A Workers’ Liberty activist and Picturehouse striker spoke to Solidarity about the strike, the Labour Party and why they joined Workers’ Liberty.
How did you end up getting involved in the Picturehouse strike?
I’ve always had an interest in workers’ struggles, and the Picturehouse strike has been the first time that I could take part in one, so straight off the bat I was like ″Let’s do this, I’m behind this.″ At first I was a bit cautious because I was on probation, and you have a contract so it’s easier for them to get rid of you. But after about two months, I thought ″I’m a decent worker — let’s do this″. I went on strike when I was still on probation, and the company didn’t do anything.
Did that mean that other workers on probation got involved as well?
Yeah, a few of them. I think it galvanised a few of the newer workers, but I think they were still a bit cautious. In January they had a crackdown and used excuses to get rid of a few workers, and hired new ones on probation. But then the new probation workers were sent an email saying they didn′t have to work on strike days if they felt uncomfortable — meaning most probation workers didn′t work. Unfortunately this has since been reversed by the company. Now they rely on probation workers, and workers from other cinemas who are brought in to cover strike days.
Where is the dispute going next and what needs to be done to win it?
We've just re-balloted, and won that re-ballot. We will be striking again from late September, or early October, through to December. The way to win is more strike days. This period of Autumn to Winter is when all the big movies come out, it’s when our company makes a lot of money, so we need to strike at this time. We need to organise more strikes during film festivals, during Star Wars, all the big releases, and try to mobilise allies like those in the Labour Party, Workers’ Liberty, any left-wing people who are sympathetic to the workers at this cinema, get out there, even if there’s not a strike going on — organise community demonstrations and flyering sessions. Spread the word to boycott this cinema. Ultimately the only thing Picturehouse bosses understand is money. So losing money is the only thing that will really get their attention, that will get them to take notice. They will be forced to sit down with us as we have the power to affect how much money they make.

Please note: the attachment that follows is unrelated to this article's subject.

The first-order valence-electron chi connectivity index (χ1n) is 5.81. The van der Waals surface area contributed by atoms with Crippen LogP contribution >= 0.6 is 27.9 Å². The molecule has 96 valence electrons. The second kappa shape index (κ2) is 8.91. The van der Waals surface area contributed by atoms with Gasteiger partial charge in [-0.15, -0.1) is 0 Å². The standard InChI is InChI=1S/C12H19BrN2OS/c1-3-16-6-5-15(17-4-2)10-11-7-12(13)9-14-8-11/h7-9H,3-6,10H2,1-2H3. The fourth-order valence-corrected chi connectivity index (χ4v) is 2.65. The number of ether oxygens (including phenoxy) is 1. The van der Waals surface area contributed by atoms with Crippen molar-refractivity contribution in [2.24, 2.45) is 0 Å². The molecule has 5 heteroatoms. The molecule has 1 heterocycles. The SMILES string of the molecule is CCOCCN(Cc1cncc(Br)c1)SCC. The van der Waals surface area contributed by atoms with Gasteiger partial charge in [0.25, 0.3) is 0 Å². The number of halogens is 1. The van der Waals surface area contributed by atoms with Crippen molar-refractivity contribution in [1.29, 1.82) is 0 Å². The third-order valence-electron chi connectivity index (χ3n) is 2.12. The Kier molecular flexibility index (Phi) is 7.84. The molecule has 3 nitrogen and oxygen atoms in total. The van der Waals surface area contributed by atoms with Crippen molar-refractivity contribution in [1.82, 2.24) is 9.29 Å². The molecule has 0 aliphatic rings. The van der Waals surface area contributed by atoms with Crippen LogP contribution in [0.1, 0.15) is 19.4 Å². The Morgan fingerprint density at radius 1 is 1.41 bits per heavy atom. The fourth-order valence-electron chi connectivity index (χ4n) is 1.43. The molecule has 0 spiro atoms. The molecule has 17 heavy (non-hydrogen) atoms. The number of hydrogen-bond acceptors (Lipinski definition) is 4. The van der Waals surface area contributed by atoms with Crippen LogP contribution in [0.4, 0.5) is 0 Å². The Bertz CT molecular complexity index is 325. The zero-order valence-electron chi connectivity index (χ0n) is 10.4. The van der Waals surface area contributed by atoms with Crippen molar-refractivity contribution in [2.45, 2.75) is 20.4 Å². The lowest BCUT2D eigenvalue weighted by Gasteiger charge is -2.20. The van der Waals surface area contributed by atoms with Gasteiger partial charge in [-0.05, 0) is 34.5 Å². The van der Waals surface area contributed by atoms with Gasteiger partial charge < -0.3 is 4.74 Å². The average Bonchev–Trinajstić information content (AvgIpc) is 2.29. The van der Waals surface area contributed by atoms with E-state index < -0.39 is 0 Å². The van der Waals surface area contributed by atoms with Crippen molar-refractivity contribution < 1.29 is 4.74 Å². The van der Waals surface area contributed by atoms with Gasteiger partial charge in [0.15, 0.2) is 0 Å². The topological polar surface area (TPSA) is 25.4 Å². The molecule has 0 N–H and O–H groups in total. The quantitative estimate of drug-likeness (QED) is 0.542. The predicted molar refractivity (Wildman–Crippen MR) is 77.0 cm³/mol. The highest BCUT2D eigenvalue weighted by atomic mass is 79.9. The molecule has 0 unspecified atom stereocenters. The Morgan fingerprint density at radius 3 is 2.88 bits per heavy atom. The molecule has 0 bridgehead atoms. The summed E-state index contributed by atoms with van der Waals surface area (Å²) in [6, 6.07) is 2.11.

How did you end up becoming interested in workers’ struggles?
I was seventeen when they raised tuition fees to £9000 a year. I remember feeling angry, I took part in the student demonstrations of 2010. Obviously, we lost and fees went up, but I still thought people should fight and take part in collective action: if we can come together, if we can act as one solid unit, we can take down these people. I became politicised but didn’t really put it into practice: student politics never really interested me, I was never part of any unionised workplace, so when I joined this workplace and it had already started unionising, I was like, this is it, this is the chance for me to really put my principles into practice.